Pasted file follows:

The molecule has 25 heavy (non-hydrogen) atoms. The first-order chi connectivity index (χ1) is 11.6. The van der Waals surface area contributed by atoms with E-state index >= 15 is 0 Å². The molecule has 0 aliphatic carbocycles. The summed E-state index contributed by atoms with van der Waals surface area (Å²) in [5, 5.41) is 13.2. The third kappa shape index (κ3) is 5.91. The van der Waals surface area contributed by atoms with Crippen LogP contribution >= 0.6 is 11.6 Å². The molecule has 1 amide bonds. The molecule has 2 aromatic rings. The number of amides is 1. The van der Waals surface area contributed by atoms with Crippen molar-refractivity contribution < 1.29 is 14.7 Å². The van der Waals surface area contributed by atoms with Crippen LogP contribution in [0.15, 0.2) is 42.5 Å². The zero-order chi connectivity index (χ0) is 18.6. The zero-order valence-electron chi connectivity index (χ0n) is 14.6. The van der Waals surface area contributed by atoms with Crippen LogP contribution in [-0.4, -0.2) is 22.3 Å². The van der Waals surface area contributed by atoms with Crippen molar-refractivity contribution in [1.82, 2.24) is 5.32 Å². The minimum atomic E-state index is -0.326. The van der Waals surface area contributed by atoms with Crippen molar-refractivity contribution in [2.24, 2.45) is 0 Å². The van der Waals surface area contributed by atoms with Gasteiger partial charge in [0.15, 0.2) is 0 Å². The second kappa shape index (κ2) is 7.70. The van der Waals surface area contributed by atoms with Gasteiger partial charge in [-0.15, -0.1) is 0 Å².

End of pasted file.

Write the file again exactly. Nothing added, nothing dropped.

The molecule has 25 heavy (non-hydrogen) atoms. The first-order chi connectivity index (χ1) is 11.6. The van der Waals surface area contributed by atoms with E-state index >= 15 is 0 Å². The molecule has 0 aliphatic carbocycles. The summed E-state index contributed by atoms with van der Waals surface area (Å²) in [5, 5.41) is 13.2. The third kappa shape index (κ3) is 5.91. The van der Waals surface area contributed by atoms with Crippen LogP contribution >= 0.6 is 11.6 Å². The molecule has 1 amide bonds. The molecule has 2 aromatic rings. The number of amides is 1. The van der Waals surface area contributed by atoms with Crippen molar-refractivity contribution < 1.29 is 14.7 Å². The van der Waals surface area contributed by atoms with Crippen LogP contribution in [0.15, 0.2) is 42.5 Å². The zero-order chi connectivity index (χ0) is 18.6. The zero-order valence-electron chi connectivity index (χ0n) is 14.6. The van der Waals surface area contributed by atoms with Crippen LogP contribution in [-0.4, -0.2) is 22.3 Å². The van der Waals surface area contributed by atoms with Crippen molar-refractivity contribution in [1.82, 2.24) is 5.32 Å². The minimum atomic E-state index is -0.326. The van der Waals surface area contributed by atoms with Crippen molar-refractivity contribution in [2.24, 2.45) is 0 Å². The van der Waals surface area contributed by atoms with Gasteiger partial charge in [0.15, 0.2) is 0 Å². The second kappa shape index (κ2) is 7.70. The van der Waals surface area contributed by atoms with Gasteiger partial charge in [-0.15, -0.1) is 0 Å².